Facebook vs Diaspora vs MySpace

By Branko Miletic

Social networking has taken off like you wouldn’t believe over the past five years. Facebook recently signed up its 500 millionth member, while celebrities seem to be in a race as to who can gain the most Twitter followers (although Lady Gaga recently announced she was signing off for a while to raise money for charity).

However, there have been casualties along the way. Does anybody remember Friendster? Or Vox? And what about Myspace’s current dilemma, whereby it is bleeding membership to Facebook with rumours that the New Corp-owned business is going to be up for sale, soon, Rupert Murdoch having seemed lost patience trying to develop the site. If there ever were signs that Myspace is flailing around in Cyberspace,  two recent announcements that allow it to sync and mash with Facebook shows that thing are looking pretty dire for the site.

Enter Diaspora – a brand that is open source and is the brainchild of four New York university students, who claim they are not taking on Facebook, with the latter’s founder even kicking in some money to help start the venture. It works by allowing members to set up to a server to host content. Users can swap information with friends and family using different ‘aspects’. You can assign friends to different aspects so they can see the information.

So will it make a difference and will people join up? Facebook is drowning in cash at the moment whilst MySpace is drowning in woe. Diaspora is as new as it gets in the online world so a financial comparison wouldn’t be fair- except to say that the Diaspora was set up with the help of global donations and appears – at the moment anyway – that making money from the site is not a priority.

In terms of usability, well apart from privacy issues, which would not be a fair comparison with the newness of Diaspora, the user interfaces are an interesting study.

Since it’s owned by a newspaper company, MySpace actually looks like an online magazine – if it got any busier, you would need a GPS to navigate your way through. If anything, it looks the least like the other two.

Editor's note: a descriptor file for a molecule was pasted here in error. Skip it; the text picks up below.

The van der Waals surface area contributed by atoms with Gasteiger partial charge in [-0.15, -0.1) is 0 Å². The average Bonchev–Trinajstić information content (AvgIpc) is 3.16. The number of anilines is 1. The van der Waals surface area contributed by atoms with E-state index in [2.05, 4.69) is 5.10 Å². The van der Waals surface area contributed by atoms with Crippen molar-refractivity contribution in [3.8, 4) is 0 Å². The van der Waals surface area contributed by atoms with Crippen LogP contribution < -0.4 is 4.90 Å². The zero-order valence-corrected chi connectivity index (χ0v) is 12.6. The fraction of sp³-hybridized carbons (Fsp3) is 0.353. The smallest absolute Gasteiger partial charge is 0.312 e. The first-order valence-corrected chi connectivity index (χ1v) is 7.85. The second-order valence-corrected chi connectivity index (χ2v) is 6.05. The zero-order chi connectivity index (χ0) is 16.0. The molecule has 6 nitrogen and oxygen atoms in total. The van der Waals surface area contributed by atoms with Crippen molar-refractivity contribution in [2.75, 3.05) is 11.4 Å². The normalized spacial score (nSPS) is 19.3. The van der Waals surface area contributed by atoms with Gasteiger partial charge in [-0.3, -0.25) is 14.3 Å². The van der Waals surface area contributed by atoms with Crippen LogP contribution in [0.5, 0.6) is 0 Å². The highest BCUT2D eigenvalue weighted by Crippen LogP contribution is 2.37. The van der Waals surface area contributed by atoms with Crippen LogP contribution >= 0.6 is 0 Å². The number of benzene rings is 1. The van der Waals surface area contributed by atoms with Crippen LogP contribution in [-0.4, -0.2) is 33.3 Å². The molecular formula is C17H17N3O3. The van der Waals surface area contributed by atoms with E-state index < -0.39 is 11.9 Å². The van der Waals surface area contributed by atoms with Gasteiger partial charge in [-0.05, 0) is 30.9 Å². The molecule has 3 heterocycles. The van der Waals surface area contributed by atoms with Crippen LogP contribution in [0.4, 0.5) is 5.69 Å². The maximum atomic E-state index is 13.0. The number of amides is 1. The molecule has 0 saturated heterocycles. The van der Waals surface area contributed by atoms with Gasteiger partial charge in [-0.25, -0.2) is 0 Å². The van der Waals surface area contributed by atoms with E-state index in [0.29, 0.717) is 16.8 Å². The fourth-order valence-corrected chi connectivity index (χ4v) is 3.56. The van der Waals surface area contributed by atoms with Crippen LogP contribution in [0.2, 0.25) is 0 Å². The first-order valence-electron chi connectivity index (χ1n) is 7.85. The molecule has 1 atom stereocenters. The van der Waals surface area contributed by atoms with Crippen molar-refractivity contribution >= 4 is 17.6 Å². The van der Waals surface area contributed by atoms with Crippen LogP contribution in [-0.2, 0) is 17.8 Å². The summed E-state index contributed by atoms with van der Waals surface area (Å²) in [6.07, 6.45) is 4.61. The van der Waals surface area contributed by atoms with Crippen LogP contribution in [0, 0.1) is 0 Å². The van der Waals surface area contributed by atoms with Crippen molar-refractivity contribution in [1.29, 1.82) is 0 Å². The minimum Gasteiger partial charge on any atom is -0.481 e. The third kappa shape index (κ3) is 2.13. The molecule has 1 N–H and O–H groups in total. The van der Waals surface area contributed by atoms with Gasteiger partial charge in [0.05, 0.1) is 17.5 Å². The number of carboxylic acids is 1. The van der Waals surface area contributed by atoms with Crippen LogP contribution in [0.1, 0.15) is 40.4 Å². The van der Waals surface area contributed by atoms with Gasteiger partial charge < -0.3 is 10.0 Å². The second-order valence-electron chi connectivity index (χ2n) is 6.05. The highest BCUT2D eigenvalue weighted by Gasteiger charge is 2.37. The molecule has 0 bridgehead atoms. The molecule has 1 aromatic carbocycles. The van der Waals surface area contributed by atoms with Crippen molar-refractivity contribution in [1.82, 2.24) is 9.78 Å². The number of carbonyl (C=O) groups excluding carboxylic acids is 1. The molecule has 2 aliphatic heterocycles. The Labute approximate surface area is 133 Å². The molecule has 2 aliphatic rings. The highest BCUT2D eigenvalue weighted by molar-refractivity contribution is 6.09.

Facebook has been cleaned up a fair bit and is now sleek and smooth on the eyeballs. Diaspora seems to epitomise all that is minimalist and if anything, looks like it was made for an iPad or iPhone.

Which is better? Well that’s like asking what is the best shirt? These are personal questions and if anything, everyone has an opinion on these social sites and each and every opinion is not only different; it’s also correct.

All three networking platforms work in a very similar manner – they are all connected to each other with links, so it’s basically a flavour issue we are talking about. What I do know is that in a survey that was done in the UK a couple of years ago found MySpace (as well as the now almost-forgotten Bebo) was more popular with younger and lower income people, whereas Facebook tended to be more for teenagers and those with jobs.

Diaspora being open-source may well be for those that also like Android-based phones and Linux operating systems today, but as we have seen, social networking sites grow and wane in popularity and then plateau after a five to seven year period, whereby they begin to stagnate and are eventually replaced by something new.  Just don’t tell that to the four university students that just launched Diaspora.

Will Diaspora succeed? No idea. Many social networking sites have come and gone over the years, with one person even predicting that Facebook has reached critical mass and will be a shadow of its former self within the next five years. Half the problem is explaining to a barely literate technology-addled audience why they should sign up to a new site when the one they have works fine. While Diaspora will have its work cut out, Myspace might just end up being an add-on to Facebook. Maybe at the end of the day they'll all end up as part of each other as people become more inclined to want an all-in-one solution to their social networking needs.

What are your thoughts on the latest trends in social networking?

Additional reporting by Mike Wheeler

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